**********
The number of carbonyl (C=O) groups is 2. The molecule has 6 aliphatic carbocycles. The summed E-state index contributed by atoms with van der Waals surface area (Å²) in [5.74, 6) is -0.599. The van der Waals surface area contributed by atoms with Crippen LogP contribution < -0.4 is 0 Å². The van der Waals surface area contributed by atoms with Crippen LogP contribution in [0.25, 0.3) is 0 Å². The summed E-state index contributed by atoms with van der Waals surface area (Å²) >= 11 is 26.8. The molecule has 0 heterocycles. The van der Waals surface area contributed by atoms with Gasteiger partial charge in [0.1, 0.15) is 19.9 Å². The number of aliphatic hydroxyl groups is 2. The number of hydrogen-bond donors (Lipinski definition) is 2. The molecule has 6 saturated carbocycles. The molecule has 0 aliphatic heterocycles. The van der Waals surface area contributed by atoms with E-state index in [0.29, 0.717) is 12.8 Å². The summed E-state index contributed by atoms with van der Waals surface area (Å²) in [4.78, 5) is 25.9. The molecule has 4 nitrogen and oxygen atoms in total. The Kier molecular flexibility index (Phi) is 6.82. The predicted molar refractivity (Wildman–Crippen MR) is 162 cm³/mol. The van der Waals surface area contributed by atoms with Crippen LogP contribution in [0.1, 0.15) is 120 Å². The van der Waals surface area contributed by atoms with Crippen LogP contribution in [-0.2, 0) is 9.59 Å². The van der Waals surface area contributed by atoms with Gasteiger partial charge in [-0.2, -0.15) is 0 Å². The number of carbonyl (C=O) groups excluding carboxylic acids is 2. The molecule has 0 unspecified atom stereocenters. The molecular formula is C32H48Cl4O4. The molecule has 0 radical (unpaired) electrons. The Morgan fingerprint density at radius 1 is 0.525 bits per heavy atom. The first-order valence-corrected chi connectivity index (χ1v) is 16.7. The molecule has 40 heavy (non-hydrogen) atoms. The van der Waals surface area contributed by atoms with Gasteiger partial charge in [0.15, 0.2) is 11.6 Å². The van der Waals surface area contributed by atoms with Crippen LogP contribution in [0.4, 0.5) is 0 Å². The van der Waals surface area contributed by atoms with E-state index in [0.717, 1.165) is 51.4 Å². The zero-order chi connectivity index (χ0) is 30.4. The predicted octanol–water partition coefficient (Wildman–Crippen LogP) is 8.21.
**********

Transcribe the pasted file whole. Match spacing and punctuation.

The number of carbonyl (C=O) groups is 2. The molecule has 6 aliphatic carbocycles. The summed E-state index contributed by atoms with van der Waals surface area (Å²) in [5.74, 6) is -0.599. The van der Waals surface area contributed by atoms with Crippen LogP contribution < -0.4 is 0 Å². The van der Waals surface area contributed by atoms with Crippen LogP contribution in [0.25, 0.3) is 0 Å². The summed E-state index contributed by atoms with van der Waals surface area (Å²) >= 11 is 26.8. The molecule has 0 heterocycles. The van der Waals surface area contributed by atoms with Gasteiger partial charge in [0.1, 0.15) is 19.9 Å². The number of aliphatic hydroxyl groups is 2. The number of hydrogen-bond donors (Lipinski definition) is 2. The molecule has 6 saturated carbocycles. The molecule has 0 aliphatic heterocycles. The van der Waals surface area contributed by atoms with E-state index in [0.29, 0.717) is 12.8 Å². The summed E-state index contributed by atoms with van der Waals surface area (Å²) in [4.78, 5) is 25.9. The molecule has 4 nitrogen and oxygen atoms in total. The Kier molecular flexibility index (Phi) is 6.82. The predicted molar refractivity (Wildman–Crippen MR) is 162 cm³/mol. The van der Waals surface area contributed by atoms with Crippen LogP contribution in [0.1, 0.15) is 120 Å². The van der Waals surface area contributed by atoms with Crippen LogP contribution in [-0.2, 0) is 9.59 Å². The van der Waals surface area contributed by atoms with Gasteiger partial charge in [-0.2, -0.15) is 0 Å². The number of carbonyl (C=O) groups excluding carboxylic acids is 2. The molecule has 0 unspecified atom stereocenters. The molecular formula is C32H48Cl4O4. The molecule has 0 radical (unpaired) electrons. The Morgan fingerprint density at radius 1 is 0.525 bits per heavy atom. The first-order valence-corrected chi connectivity index (χ1v) is 16.7. The molecule has 40 heavy (non-hydrogen) atoms. The van der Waals surface area contributed by atoms with Gasteiger partial charge in [0.15, 0.2) is 11.6 Å². The van der Waals surface area contributed by atoms with Crippen LogP contribution in [0.4, 0.5) is 0 Å². The van der Waals surface area contributed by atoms with E-state index in [0.717, 1.165) is 51.4 Å². The zero-order chi connectivity index (χ0) is 30.4. The predicted octanol–water partition coefficient (Wildman–Crippen LogP) is 8.21.